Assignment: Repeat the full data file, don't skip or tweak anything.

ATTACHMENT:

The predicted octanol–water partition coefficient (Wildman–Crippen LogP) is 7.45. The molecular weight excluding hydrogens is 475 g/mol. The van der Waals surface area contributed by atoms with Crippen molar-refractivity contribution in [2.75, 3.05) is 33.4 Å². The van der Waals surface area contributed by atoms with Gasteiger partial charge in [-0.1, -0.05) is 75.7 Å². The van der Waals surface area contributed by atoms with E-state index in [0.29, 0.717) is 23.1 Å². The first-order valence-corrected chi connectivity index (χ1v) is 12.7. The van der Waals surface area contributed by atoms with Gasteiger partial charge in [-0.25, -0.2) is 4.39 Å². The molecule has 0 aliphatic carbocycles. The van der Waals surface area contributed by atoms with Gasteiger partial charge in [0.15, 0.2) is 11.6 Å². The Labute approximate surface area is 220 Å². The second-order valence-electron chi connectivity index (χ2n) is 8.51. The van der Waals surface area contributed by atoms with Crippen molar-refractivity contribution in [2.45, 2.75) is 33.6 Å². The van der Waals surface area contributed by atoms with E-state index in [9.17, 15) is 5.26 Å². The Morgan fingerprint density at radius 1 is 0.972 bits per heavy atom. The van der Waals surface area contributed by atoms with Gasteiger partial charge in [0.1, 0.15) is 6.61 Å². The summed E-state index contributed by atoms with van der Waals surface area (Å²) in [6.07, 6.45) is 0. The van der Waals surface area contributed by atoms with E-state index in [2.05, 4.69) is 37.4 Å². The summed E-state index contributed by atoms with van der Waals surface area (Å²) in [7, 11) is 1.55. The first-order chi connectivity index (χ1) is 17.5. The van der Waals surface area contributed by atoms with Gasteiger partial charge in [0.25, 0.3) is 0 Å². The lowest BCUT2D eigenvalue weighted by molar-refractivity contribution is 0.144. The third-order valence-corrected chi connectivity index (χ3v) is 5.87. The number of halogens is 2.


The predicted octanol–water partition coefficient (Wildman–Crippen LogP) is 7.45. The molecular weight excluding hydrogens is 475 g/mol. The van der Waals surface area contributed by atoms with Crippen molar-refractivity contribution in [2.75, 3.05) is 33.4 Å². The van der Waals surface area contributed by atoms with Gasteiger partial charge in [-0.1, -0.05) is 75.7 Å². The van der Waals surface area contributed by atoms with E-state index in [0.29, 0.717) is 23.1 Å². The first-order valence-corrected chi connectivity index (χ1v) is 12.7. The van der Waals surface area contributed by atoms with Gasteiger partial charge in [-0.25, -0.2) is 4.39 Å². The molecule has 0 aliphatic carbocycles. The van der Waals surface area contributed by atoms with Gasteiger partial charge in [0.15, 0.2) is 11.6 Å². The Labute approximate surface area is 220 Å². The second-order valence-electron chi connectivity index (χ2n) is 8.51. The van der Waals surface area contributed by atoms with Crippen molar-refractivity contribution in [2.45, 2.75) is 33.6 Å². The van der Waals surface area contributed by atoms with E-state index in [9.17, 15) is 5.26 Å². The Morgan fingerprint density at radius 1 is 0.972 bits per heavy atom. The van der Waals surface area contributed by atoms with Gasteiger partial charge in [0.1, 0.15) is 6.61 Å². The summed E-state index contributed by atoms with van der Waals surface area (Å²) in [6.07, 6.45) is 0. The van der Waals surface area contributed by atoms with E-state index in [2.05, 4.69) is 37.4 Å². The summed E-state index contributed by atoms with van der Waals surface area (Å²) in [7, 11) is 1.55. The first-order chi connectivity index (χ1) is 17.5. The van der Waals surface area contributed by atoms with Gasteiger partial charge in [0.25, 0.3) is 0 Å². The lowest BCUT2D eigenvalue weighted by molar-refractivity contribution is 0.144. The third-order valence-corrected chi connectivity index (χ3v) is 5.87. The number of halogens is 2.